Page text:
For me, the first time I began a juice-fast, it wasn’t about “weight loss,” but rather, it was about a holistic approach to health and healing, and for me, weight loss was a natural reaction to that. My body was in constant pain and I was always achy. I had adult onset acne and painful boils. I was lethargic and depressed. And even though I was only 30, I was told by my doctor that I was on my way to heart disease. Someone handed me “Fat, Sick & Nearly Dead,” and after watching it and feeling inspired by Joe’s successes, I thought I’d go the route of abundance rather than deprivation, and that was a new concept for me. Rather than focusing on what I wouldn’t eat, I focused on flooding my body with nutrients. At the same time, I was, it turned out, taking a break from the unhealthy mentality I had regarding the food I ate, the way I ate it, and my relationship to my body. That break from having food in my life, which was going on at the same time as my body was basking in the healing powers of vegetables and fruits, was the perfect combination. And I found that I began to crave whole foods, so in between juice fasts, I wound up dropping the processed, junk foods. I also appreciated the importance of scheduling in the juice fasts, because if I had them on the calendar then I’d be sure to do them, so I started planning them out months in advance. I wound up juicing every month — 10 days one month, 3 days the following, then 10, then 3, and on and on — and in between, I would eat a whole foods plant-based diet with a limited amount of high quality fats, and little to no processed foods.
Q: What benefits, other than weight loss, did juicing have for you?
I actually consider weight loss to be a terrific side benefit, and I consider the clarity I gained about my relationship with food, eating, and my body to be the main advantage that juice-fasting brought me. I had a long-held, negative relationship with my body, and I dealt with life’s woes through overeating. I was addicted to food, and to the cosmic high I received from stuffing my face until I could no longer feel. During that first juice-fast, I had the space in my life to really assess the systemic reasons behind why I always turned to food. I had a break to consider what it was I had been hiding. As I discovered the ways that Big Food had been betraying me, I realized that there were so many ways I was betraying myself, too. As I flooded my body with nutrients, I started to let go of these deeply-held beliefs that I needed junk food as my crutch, and that’s when my pounds literally melted off. For me, my journey to health and peace was jump-started and then maintained by juice-fasting, but a holistic approach to self-care became the bigger picture. It all started with juice.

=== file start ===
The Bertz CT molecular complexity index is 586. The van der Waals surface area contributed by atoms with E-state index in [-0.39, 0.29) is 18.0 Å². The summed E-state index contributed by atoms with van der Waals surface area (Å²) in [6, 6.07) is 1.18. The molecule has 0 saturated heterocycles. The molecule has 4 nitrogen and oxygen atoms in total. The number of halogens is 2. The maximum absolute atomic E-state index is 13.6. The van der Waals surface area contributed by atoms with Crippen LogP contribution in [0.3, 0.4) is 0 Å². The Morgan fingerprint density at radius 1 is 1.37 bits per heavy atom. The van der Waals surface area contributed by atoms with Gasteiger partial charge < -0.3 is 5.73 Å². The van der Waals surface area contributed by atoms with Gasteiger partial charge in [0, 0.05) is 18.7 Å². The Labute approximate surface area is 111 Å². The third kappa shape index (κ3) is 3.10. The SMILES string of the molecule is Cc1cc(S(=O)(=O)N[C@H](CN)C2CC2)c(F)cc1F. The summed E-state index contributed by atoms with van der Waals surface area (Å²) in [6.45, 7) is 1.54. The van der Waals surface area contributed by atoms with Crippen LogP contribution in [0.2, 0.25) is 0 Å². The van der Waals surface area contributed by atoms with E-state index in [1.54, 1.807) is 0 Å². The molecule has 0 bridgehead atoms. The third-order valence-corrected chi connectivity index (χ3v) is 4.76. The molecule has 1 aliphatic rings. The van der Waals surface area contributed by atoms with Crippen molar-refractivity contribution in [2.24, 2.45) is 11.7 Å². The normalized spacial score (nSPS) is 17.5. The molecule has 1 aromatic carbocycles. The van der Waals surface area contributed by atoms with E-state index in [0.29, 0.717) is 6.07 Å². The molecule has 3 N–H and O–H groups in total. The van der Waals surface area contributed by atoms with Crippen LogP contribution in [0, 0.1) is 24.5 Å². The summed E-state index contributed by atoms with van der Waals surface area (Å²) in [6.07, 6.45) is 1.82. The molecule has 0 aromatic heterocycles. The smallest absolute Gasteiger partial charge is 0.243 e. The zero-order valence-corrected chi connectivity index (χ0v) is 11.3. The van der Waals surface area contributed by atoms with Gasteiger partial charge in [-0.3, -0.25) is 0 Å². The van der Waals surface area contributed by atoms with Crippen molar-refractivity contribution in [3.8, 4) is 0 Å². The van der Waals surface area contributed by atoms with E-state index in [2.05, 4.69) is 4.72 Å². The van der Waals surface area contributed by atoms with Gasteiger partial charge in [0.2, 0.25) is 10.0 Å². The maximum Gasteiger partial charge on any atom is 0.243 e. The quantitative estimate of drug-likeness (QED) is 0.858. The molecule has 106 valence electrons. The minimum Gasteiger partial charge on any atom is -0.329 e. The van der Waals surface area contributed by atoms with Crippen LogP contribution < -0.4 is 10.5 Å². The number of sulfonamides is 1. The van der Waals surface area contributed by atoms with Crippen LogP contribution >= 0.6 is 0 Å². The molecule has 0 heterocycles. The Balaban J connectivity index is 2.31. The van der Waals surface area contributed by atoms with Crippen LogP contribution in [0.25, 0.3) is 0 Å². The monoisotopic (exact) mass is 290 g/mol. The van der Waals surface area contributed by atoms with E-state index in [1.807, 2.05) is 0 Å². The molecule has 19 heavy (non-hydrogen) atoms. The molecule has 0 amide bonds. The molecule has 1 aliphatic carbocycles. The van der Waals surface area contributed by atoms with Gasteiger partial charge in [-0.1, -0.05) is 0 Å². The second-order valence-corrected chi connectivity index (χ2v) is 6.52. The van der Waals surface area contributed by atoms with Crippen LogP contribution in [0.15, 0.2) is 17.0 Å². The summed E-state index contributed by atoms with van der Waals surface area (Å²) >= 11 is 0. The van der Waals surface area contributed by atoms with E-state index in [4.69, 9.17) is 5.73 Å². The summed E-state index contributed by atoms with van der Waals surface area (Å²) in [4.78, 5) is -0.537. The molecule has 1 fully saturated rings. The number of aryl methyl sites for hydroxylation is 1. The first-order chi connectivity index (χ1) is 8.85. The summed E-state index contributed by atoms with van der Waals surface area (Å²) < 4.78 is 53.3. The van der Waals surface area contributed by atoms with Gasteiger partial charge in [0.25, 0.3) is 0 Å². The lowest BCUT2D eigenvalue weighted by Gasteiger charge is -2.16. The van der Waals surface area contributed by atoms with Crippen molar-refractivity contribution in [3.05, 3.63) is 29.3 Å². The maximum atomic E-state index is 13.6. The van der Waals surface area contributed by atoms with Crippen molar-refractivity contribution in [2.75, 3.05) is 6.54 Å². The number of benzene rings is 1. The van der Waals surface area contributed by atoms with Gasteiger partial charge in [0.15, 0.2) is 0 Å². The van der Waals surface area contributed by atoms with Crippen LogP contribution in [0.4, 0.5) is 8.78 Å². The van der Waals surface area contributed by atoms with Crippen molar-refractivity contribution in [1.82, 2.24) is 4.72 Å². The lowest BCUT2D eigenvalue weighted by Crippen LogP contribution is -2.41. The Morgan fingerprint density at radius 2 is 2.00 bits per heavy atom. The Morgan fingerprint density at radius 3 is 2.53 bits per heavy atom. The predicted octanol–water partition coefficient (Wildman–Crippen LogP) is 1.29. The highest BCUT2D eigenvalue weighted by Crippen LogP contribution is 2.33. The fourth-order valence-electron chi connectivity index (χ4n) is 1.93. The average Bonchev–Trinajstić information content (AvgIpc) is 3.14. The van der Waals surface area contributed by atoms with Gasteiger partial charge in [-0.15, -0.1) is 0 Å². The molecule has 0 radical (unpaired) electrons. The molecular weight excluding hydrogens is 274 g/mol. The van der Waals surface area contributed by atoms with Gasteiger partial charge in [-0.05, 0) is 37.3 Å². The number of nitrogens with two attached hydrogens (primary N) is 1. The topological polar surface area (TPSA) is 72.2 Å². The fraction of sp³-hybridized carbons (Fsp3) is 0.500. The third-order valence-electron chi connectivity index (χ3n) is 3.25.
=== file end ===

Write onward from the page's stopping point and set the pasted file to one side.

Q: What healthy habits have you maintained?
I regularly juice-fast in order to give myself that “reboot” that I need to take inventory of my life and my habits, and to rid myself of any bad habits — either related to junk food or to anything else toxic in my life — that has managed to seep in. I also drink a lot of smoothies as meals, especially for breakfast, which is, for me, a healthy and wholesome way of starting my day.
Q: Any advice for those thinking about doing a juice fast?
I tend to think that people should start with at least a seven-day juice fast. I don’t think starting with a one or three day juice fast is optimal, since I found that the first and last day are always the toughest, and the bulk of the time is a lot easier than it sounds right now. I have found that, for me, it takes my body three days to just get into the fast in the first place, so why not start with something that will show real results, physically and emotionally? I also think that community is really important, so find others who will do it with you, or who will support you. Finally, reduce the amount of triggers in your life as much as possible, so if you are in the position in your household where you prepare the food, it’s time to call in some extra help for that week, or to prepare things in advance, put them in the freezer, and teach your kids how to reheat. This process will be a lot easier if you’re not constantly bombarded by food. Finally, I would strongly suggest planning juice fasts on your calendar way in advance, and not making any unnecessary plans during those times. Remember, this time is for you, and your healing, and so why not use it as a moment to take a breath?
Jasmin Singer is the cohost of the award-winning Our Hen House podcast and the Executive Director of OHH. She is the author of the memoir Always Too Much and Never Enough (Berkley, 2016), which documents her journey to find herself through juicing, veganism, and love, as she went from fat to thin and from feeding her emotions to feeding her soul. Jasmin has contributed to several anthologies (including Defiant Daughters, Running Eating Thinking, and Circles of Compassion), is a contributing writer for VegNews Magazine, and has been seen on The Dr. Oz Show, HuffPo Live, and Unchained with Jane Velez-Mitchell. A sought-after public speaker, Jasmin spends her downtime at home in New York City with her wife, animal law professor Mariann Sullivan, and their darling, twelve-year-old pit bull, Rose. Follow Jasmin on Twitter: @ourhenhouse @jasmin_singer, and visit jasminsinger.com for updates.